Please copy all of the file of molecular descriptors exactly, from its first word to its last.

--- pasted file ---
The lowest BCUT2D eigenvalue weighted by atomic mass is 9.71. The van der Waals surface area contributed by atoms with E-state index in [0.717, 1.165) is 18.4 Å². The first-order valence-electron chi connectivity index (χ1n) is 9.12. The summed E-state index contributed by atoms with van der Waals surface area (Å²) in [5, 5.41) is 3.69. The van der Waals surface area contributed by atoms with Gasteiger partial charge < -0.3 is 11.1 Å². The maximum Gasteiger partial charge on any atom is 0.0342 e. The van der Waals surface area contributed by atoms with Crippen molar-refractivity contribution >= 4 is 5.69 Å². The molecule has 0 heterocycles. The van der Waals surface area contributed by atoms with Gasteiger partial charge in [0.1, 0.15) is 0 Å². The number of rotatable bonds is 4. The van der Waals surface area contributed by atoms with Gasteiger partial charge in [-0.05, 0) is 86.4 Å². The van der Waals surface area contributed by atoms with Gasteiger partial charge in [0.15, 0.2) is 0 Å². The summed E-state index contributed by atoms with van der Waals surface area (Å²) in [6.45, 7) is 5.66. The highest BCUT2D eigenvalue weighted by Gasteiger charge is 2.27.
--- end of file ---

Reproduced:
The lowest BCUT2D eigenvalue weighted by atomic mass is 9.71. The van der Waals surface area contributed by atoms with E-state index in [0.717, 1.165) is 18.4 Å². The first-order valence-electron chi connectivity index (χ1n) is 9.12. The summed E-state index contributed by atoms with van der Waals surface area (Å²) in [5, 5.41) is 3.69. The van der Waals surface area contributed by atoms with Gasteiger partial charge < -0.3 is 11.1 Å². The maximum Gasteiger partial charge on any atom is 0.0342 e. The van der Waals surface area contributed by atoms with Crippen molar-refractivity contribution >= 4 is 5.69 Å². The molecule has 0 heterocycles. The van der Waals surface area contributed by atoms with Gasteiger partial charge in [0.1, 0.15) is 0 Å². The number of rotatable bonds is 4. The van der Waals surface area contributed by atoms with Gasteiger partial charge in [-0.05, 0) is 86.4 Å². The van der Waals surface area contributed by atoms with Gasteiger partial charge in [0.15, 0.2) is 0 Å². The summed E-state index contributed by atoms with van der Waals surface area (Å²) in [6.45, 7) is 5.66. The highest BCUT2D eigenvalue weighted by Gasteiger charge is 2.27.